Pinned as America’s Pastime, baseball’s popularity has slowly been losing traction over the years in favor of other sports; mainly football and basketball. While the lack of offense in the MLB in recent seasons is a contributing factor, another reason is due to the average length of a game. In 1950, the average length of a professional baseball game was a very manageable 2 hours and 21 minutes; by 1990 it had increased to a long, but still somewhat manageable 2 hours and 51 minutes. Fast forward to last season, and the average time of a game had increased to an absurd 3 hours and 8 minutes. Why have games gotten so long as of late? It is large in part due to pitchers like David Price, who on average takes 27 seconds between throwing pitches, and hitters, such as David Ortiz who constantly steps out of the batter’s box and paces around over the course of an at-bat.
How is MLB Going to "Attempt" to Speed the Game Up?
To keep baseball television ratings from continuing their downward spiral, Major League Baseball has proposed, and in some cases implemented various rules to help speed up the game in 2015. New to this season is a timer that limits the amount of time between half-innings to two minutes and 25 seconds (2:45 for nationally televised games). Another rule being introduced requires hitters to keep one foot in the batter’s box for the duration of an at-bat, unless they swing or call a timeout. Players who fail to adhere to this rule will receive warnings, while habitual rule breakers will be subject to fines, according to MLB officials.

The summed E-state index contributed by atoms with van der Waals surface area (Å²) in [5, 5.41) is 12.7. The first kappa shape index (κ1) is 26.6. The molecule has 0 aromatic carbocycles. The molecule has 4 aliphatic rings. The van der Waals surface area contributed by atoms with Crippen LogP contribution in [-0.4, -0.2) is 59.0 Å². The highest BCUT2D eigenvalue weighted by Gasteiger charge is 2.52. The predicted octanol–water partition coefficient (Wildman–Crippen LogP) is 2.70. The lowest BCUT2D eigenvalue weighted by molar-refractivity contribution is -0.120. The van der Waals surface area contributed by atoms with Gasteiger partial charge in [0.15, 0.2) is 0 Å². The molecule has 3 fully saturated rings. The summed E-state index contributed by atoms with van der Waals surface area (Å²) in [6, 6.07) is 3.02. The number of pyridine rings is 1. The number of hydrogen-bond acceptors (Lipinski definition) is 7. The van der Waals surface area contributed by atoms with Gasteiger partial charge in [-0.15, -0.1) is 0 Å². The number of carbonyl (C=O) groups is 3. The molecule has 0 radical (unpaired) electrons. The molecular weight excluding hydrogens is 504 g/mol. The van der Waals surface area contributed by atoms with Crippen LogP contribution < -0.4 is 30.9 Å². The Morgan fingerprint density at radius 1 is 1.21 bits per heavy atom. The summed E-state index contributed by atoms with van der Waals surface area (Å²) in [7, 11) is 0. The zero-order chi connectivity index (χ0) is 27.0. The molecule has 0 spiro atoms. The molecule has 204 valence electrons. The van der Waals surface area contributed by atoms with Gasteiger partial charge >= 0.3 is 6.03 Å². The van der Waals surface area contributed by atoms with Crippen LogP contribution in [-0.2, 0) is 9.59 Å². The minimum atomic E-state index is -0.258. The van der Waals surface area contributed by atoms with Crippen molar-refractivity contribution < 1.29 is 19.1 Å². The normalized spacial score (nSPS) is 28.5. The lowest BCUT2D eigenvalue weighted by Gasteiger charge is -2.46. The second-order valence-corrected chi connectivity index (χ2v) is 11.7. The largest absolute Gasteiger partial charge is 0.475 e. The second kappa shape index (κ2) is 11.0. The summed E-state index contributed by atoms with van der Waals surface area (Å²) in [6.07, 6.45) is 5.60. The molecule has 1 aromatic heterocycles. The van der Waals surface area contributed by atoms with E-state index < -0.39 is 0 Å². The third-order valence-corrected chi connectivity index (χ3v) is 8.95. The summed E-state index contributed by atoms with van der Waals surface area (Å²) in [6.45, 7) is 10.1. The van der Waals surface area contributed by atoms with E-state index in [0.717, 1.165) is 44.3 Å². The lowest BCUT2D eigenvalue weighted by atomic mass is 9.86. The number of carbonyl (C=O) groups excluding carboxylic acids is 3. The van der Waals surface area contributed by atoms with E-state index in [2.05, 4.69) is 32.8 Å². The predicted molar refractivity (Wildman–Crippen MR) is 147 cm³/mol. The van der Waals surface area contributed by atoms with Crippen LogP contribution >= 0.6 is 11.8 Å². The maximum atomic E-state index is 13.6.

The 3 Oldest Continually-Operating Professional Baseball Fields in the U.S.
1) Fenway Park – 4 Yawkey Way, Boston, MA
Fenway from Legend's Box by User Jared Vincent on Flickr - Originally posted to Flickr as Fenway-from Legend's Box. Licensed under CC BY 2.0 via Wikimedia Commons.
Groundbreaking took place on 25 September, 1911, for the famed home of the Boston Red Sox, and the first official game was played at the new stadium on April 20, 1912 against the New York Highlanders (though an exhibition game between the Sox and Harvard College had been played on April 9). Prior to the construction of Fenway, the Sox played at the Huntington Avenue Grounds (upon which the athletic department of Northeastern University now resides), but then-owner John Taylor conveniently was able to move the ballpark to a parcel of land owned by his father in the Fens area of Boston – a real estate deal that was fortuitous for the Taylor family and the Fens neighborhood.
In celebration of Opening day and our AMAZING April Baseball Promotion, we're listing off...
Our Favorite Songs about Baseball
Take Me Out to the Ball Game sung by Edward Meeker, 1908
The 2014 World Series began last night with Game 1 in Kansas City. After just five batters, the Giants already had a 3-0 lead and never looked back, taking a one game to none lead in the series. For the Royals, losing the first game of the World Series hurt, but would losing Game 2 be the death-blow to their chances of being crowned champions?
Yes - Game 2 is a must-win for the Royals
No one wants to lose the first two games of a postseason series, but losing them on your home field hurts even more. The Royals have the home-field advantage in the series thanks to the American League's win in this season's All-Star Game (a ridiculous reason, but that's a discussion for a different day), and if they lose Game 2, that will completely blow a great opportunity. San Francisco's AT&T Stadium is one of the toughest stadiums to play in for a road team in Major League Baseball, and winning at least two games there would be a tough task.
Since the league went to the 2-3-2 format for the World Series, there have been 13 teams that lost the first two games of the series at home. Of those teams, eight of them ended up getting swept and only three ended up going on to win the series.